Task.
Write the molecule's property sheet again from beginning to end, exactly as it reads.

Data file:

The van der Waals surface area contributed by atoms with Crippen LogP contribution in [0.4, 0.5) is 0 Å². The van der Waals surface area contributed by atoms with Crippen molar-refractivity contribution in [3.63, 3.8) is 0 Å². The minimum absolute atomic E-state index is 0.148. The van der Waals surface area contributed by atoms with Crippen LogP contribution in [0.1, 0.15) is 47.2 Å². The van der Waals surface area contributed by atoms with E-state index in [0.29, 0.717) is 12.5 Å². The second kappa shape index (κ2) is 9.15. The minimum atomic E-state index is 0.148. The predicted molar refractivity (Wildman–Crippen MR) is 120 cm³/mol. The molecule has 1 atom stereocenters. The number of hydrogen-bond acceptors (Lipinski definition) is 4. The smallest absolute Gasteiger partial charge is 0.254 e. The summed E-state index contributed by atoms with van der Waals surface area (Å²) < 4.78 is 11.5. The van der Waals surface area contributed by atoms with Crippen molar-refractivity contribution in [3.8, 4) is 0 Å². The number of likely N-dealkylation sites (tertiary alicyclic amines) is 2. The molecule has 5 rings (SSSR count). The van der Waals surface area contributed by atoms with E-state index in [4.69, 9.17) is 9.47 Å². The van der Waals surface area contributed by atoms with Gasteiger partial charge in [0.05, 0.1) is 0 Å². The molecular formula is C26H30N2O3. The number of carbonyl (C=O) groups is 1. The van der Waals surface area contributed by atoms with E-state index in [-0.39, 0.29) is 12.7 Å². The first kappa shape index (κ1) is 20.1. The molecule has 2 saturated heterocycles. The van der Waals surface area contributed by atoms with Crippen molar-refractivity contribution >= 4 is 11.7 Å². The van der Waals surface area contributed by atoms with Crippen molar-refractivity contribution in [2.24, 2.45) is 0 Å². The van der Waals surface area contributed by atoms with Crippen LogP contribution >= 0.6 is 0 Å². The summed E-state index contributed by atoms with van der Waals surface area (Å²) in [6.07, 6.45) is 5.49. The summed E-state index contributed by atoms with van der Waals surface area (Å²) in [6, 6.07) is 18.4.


The van der Waals surface area contributed by atoms with Crippen LogP contribution in [0.4, 0.5) is 0 Å². The van der Waals surface area contributed by atoms with Crippen molar-refractivity contribution in [3.63, 3.8) is 0 Å². The minimum absolute atomic E-state index is 0.148. The van der Waals surface area contributed by atoms with Crippen LogP contribution in [0.1, 0.15) is 47.2 Å². The van der Waals surface area contributed by atoms with E-state index in [0.29, 0.717) is 12.5 Å². The second kappa shape index (κ2) is 9.15. The minimum atomic E-state index is 0.148. The predicted molar refractivity (Wildman–Crippen MR) is 120 cm³/mol. The molecule has 1 atom stereocenters. The number of hydrogen-bond acceptors (Lipinski definition) is 4. The smallest absolute Gasteiger partial charge is 0.254 e. The summed E-state index contributed by atoms with van der Waals surface area (Å²) < 4.78 is 11.5. The van der Waals surface area contributed by atoms with Crippen molar-refractivity contribution in [3.8, 4) is 0 Å². The number of likely N-dealkylation sites (tertiary alicyclic amines) is 2. The molecule has 5 rings (SSSR count). The van der Waals surface area contributed by atoms with E-state index in [4.69, 9.17) is 9.47 Å². The van der Waals surface area contributed by atoms with Gasteiger partial charge in [0.05, 0.1) is 0 Å². The molecular formula is C26H30N2O3. The number of carbonyl (C=O) groups is 1. The van der Waals surface area contributed by atoms with E-state index in [-0.39, 0.29) is 12.7 Å². The first kappa shape index (κ1) is 20.1. The molecule has 2 saturated heterocycles. The van der Waals surface area contributed by atoms with Crippen molar-refractivity contribution >= 4 is 11.7 Å². The van der Waals surface area contributed by atoms with Crippen molar-refractivity contribution in [2.24, 2.45) is 0 Å². The van der Waals surface area contributed by atoms with Crippen LogP contribution >= 0.6 is 0 Å². The summed E-state index contributed by atoms with van der Waals surface area (Å²) in [6.07, 6.45) is 5.49. The summed E-state index contributed by atoms with van der Waals surface area (Å²) in [6, 6.07) is 18.4.